Scotland and the Scots, 1707-2007 : A Reader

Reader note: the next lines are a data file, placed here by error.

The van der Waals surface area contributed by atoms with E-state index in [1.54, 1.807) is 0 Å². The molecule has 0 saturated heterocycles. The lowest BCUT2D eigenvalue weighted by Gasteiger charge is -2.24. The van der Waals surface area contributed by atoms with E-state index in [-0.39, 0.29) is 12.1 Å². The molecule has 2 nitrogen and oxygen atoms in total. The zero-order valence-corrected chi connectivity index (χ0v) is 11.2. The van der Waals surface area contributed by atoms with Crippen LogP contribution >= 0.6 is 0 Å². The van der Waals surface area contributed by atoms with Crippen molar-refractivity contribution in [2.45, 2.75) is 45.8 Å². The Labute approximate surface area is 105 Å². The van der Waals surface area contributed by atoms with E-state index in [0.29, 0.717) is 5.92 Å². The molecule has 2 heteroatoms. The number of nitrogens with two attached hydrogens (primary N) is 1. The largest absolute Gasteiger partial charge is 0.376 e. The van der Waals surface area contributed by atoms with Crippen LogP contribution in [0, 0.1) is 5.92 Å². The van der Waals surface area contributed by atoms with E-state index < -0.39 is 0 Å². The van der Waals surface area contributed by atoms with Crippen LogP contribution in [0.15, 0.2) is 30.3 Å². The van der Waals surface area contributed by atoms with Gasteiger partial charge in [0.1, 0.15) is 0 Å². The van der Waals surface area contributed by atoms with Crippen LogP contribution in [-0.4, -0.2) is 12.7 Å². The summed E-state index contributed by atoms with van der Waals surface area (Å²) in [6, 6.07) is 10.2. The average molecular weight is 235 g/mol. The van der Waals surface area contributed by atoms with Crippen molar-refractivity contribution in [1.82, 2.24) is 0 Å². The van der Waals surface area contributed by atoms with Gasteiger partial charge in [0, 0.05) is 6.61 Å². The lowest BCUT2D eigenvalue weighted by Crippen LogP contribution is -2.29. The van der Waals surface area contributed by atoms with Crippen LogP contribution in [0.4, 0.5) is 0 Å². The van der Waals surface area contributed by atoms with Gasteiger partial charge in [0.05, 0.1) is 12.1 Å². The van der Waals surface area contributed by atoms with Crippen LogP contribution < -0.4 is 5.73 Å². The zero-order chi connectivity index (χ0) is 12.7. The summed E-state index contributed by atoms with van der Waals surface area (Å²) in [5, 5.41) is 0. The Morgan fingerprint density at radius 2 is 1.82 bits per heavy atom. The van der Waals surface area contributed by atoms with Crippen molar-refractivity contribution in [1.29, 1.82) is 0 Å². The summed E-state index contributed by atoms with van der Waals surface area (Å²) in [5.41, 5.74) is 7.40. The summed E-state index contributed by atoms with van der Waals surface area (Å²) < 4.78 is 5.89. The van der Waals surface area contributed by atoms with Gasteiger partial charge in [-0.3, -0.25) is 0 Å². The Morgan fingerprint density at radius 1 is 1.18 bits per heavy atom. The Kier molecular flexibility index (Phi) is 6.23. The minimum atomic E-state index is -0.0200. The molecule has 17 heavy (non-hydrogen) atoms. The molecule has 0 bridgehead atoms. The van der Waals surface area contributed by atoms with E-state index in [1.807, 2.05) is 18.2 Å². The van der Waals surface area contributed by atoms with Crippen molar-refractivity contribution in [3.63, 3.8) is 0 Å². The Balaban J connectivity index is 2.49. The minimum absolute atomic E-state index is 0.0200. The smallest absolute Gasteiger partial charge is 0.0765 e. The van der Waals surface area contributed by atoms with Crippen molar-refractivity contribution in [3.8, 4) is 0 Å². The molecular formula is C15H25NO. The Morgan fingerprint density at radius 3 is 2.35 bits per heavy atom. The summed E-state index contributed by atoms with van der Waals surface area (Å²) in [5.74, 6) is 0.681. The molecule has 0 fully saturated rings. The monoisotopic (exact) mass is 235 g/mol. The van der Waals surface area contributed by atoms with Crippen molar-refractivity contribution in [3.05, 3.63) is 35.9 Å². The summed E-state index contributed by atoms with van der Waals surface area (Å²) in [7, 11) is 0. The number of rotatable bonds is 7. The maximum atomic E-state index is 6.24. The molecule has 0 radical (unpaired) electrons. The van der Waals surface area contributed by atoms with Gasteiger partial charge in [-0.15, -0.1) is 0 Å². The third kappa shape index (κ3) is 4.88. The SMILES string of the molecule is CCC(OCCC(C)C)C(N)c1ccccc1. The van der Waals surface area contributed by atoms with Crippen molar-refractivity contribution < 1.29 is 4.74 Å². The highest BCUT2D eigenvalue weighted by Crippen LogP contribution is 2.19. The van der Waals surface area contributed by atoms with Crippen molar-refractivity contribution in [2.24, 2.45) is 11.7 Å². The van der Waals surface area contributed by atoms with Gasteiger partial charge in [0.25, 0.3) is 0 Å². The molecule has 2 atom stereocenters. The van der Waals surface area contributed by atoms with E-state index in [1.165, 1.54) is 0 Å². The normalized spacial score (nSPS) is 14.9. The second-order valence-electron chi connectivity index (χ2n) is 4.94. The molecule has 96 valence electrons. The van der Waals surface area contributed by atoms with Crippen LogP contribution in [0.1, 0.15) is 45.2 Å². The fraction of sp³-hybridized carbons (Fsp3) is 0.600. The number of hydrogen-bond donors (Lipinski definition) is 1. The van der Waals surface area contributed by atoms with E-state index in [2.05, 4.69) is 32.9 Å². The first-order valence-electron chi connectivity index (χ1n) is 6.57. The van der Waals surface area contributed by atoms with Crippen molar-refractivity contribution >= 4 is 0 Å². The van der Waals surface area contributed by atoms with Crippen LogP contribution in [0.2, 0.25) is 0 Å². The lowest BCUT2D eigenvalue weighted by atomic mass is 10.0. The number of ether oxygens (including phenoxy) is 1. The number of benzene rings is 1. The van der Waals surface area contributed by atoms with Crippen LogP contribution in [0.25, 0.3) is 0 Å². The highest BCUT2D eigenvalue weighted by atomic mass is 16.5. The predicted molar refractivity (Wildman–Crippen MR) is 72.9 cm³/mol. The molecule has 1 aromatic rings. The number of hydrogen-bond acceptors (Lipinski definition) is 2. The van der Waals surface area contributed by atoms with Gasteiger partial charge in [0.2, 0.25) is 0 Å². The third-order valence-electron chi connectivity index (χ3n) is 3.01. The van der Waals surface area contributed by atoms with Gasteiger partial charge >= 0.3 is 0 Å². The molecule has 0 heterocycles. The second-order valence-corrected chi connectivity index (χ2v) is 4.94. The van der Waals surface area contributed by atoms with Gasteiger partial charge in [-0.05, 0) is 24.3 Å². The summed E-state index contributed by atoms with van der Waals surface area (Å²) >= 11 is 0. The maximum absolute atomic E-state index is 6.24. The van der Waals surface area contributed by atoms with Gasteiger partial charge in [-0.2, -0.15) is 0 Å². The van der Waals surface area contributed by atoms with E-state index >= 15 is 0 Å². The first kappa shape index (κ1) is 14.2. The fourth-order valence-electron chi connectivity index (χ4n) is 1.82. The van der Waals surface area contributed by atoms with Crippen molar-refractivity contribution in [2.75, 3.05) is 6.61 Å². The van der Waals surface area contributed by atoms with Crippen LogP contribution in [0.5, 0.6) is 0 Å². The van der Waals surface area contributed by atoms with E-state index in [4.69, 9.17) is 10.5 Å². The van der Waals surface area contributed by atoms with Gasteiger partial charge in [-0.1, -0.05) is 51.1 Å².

The main purpose of this volume is to demonstrate, through a variety of texts covering a vast historical period and from diverse sources (parliamentary reports, letters, memoirs, excerpts of books, newspaper articles, oral testimonies, and related materials) that Scotland cannot be reduced to the traditional images of kilt and bagpipe. The author has often chosen to let common people speak-those people whose voice is seldom heard in traditional history books. Any book written about the history of the Scottish nation that would leave aside such significant events as the Union of Parliaments in 1707, the Jacobite risings of the first half of the 18th century, the Highland clearances, or the process of devolution would most definitely be described as incomplete. But a book about the history of Scotland in which the voices of the elites would be the only ones to be heard would be just as incomplete. The author hopes that his “wandering among words written by others” in temples to knowledge such as the National Archives of Scotland and the National Library of Scotland will ultimately lend new life to those fragments of the past without which it is impossible to understand the present.